Fox’s denial rings entirely hollow. Limited wars — fought with limited weapons employed under restrictions that deny the opportunity to strike a fatal blow at the enemy — always evolve in their objectives from limited success to accepted failure.
In their briefing to Congress, the Obama team cited four reasons to justify our continuing involvement. The four reasons boil down to these: that if we pull back from the Libya operation, our NATO allies may pull out of Afghanistan sooner than we’d like; that if we end our Libya commitment, other Middle Eastern dictators will believe they can outlast us; and that leaving Gaddafi in place would enable him to destabilize Egypt.
Obama’s worry about Afghanistan is only that NATO’s shrinking presence will lead to a crisis there that could make him look bad before the 2012 election. Britain — almost alone among the NATO nations in providing troops that actually fight in Afghanistan — may begin a quick pullout this year.
The President shouldn’t worry about encouraging terrorist dictators to wait us out. They’ve done it successfully in Iraq (Iran principally, and Syria as well) and in Afghanistan (Iran, and the ever-helpful Pakistanis). In a decade of war against terrorists, only one of their sponsors — the late and unlamented Saddam Hussein — has been persuaded to cease sponsoring terrorism.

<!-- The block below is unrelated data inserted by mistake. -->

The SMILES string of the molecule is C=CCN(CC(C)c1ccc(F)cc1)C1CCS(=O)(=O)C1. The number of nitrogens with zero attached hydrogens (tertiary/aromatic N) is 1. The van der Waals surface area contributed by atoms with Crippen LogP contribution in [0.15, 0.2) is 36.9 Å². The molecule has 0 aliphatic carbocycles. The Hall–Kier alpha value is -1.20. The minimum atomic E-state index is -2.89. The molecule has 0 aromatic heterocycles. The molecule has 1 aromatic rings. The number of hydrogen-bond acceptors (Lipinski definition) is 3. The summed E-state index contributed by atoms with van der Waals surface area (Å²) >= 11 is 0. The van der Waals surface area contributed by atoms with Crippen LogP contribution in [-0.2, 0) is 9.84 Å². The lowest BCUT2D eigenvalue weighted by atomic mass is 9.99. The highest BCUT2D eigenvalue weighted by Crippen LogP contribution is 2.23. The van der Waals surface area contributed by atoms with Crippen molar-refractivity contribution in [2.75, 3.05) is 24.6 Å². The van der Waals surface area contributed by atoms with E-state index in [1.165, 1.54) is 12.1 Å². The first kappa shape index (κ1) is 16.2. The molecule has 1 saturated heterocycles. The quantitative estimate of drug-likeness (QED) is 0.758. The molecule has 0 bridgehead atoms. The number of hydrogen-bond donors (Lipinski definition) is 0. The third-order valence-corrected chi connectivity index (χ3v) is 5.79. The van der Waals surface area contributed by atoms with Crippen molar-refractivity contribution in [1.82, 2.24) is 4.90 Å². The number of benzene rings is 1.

A man of faith in a godless age is hitting Americans where it hurts.
Mr. and Mrs. American Spectator Reader, let P.J. O’Rourke talk sense to your kids.
In Britain, defending your property can get you life.
The debacle of this president’s administration is both a cause and a symptom of the decline of American values. Unless Congress impeaches him, that decline will go on unchecked. An eminent jurist surveys the damage and assesses the chances for the recovery of our culture.
It won’t take long for conservatives to scratch this presidential wannabe off their 2008 scorecard.
The American Christmas, like the songs that celebrate it, makes room for everybody under the rainbow. Is that why so many people seem to be hostile to it?
Was the President done in by the economy, or by the politics of the economy?
H/T to National Review Online